I think Mike, Thu and I all met at 白山 – White Mountain – in Yangshuo. We subsequently shared a laughs around a few meals the hostel outside town where they were lodging, and where the Yang Shuo Thanksgiving party took place.
A year later, when Thu offhandedly wrote something on Facebook along the lines of "We're going climbing in Spain in March - you should come!" she probably hadn't thought through exactly who it was she was talking to. This was a spring wherein I said yes to every trip. Cuba, Roger's Pass, Spain, Alaska, Bishop - yes, yes, yes, yes, annnnnnnnnnnd yes.
Or anyways, I thought Thu started the invitation process. It turns out though... I invited myself?
Wow. Thu thought she was at worst allowing a self-sufficient couple on their trip (little did they know they were speaking to a single man). Instead I turned their couples vacation into a party of three wherein one of the three had a tight work schedule. Here I am, five months after our trip to Chulilla, realising I am the worst. Forgive me, my friends.
Luckily, Mike and Thu are such sunny people I never had an inkling of my massive faux pas while at the scene of the crime itself. Instead, we just had a fantastic week in a beautiful Spanish village.
And, hopefully, providing them with some digital souvenirs of their trip made up for me being me at least a little bit.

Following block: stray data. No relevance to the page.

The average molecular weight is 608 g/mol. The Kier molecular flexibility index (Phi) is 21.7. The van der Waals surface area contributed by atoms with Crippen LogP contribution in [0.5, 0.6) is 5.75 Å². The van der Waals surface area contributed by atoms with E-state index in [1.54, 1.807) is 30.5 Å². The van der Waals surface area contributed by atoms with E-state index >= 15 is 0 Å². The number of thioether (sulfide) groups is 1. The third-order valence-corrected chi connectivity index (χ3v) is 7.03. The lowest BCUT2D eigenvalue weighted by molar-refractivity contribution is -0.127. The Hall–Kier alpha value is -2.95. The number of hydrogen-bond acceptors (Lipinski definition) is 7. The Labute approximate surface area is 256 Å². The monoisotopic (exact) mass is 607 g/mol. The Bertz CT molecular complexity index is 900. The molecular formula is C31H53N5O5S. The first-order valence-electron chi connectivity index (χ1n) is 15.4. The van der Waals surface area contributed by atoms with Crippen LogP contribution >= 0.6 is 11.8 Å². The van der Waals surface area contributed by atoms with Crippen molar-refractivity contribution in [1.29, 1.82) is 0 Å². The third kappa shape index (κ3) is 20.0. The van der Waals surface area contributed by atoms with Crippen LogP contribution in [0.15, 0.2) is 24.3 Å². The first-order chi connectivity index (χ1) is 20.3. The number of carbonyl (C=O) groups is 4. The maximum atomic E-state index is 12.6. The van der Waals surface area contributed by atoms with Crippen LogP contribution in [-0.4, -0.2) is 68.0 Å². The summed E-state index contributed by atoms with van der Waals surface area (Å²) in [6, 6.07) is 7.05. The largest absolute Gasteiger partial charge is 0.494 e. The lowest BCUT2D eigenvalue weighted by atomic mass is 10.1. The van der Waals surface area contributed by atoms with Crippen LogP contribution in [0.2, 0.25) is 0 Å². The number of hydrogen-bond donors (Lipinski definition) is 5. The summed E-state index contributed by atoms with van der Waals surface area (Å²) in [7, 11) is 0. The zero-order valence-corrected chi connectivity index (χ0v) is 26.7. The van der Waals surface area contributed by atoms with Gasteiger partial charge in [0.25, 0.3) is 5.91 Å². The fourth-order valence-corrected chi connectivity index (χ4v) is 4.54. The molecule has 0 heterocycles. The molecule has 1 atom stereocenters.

Long, long routes. Chulilla was all about the 80m rope, but even that wasn't enough to get off a 55m 7b in one go. And the main wall of Chulilla is as expansive and it is tall.
Tufas, slopers, and the occasional bit of trad-styled climbing - stemming stalactites, slotting a hand into a toothy slot - were the plat du jour of most routes. Not the sort of limestone I'm use to with Ten Sleep's edges and Wild Iris's pockets, and so really enjoyable as something different.
A few days into the trip we tried the rock just outside town, which stood in strong contrast to what we'd been hitting. Sharp, sharp routes, with the strange pokey holds that look like they were worn into shape by acid rain. It only took one-and-a-half days climbing there to convince us to continue going to Chorrerras.
The Village & Countryside
At the end of the day, there are rocks everywhere though eh. We were in Spain to be in Spain and enjoy something different.
The village of Chulilla is lovely. Its singular, narrow road, hemmed in by white façaded three story boardings studded with balconies was like something from a postcard to this Wyoming boy. It's hard to believe places like this still exist in the era of the strip mall when you're from the recently developed western US.
I'm going back to Spain in a few months, here at the end of the year. Mike and Thu have tactfully decided to locate themselves in Southeast Asia at that time...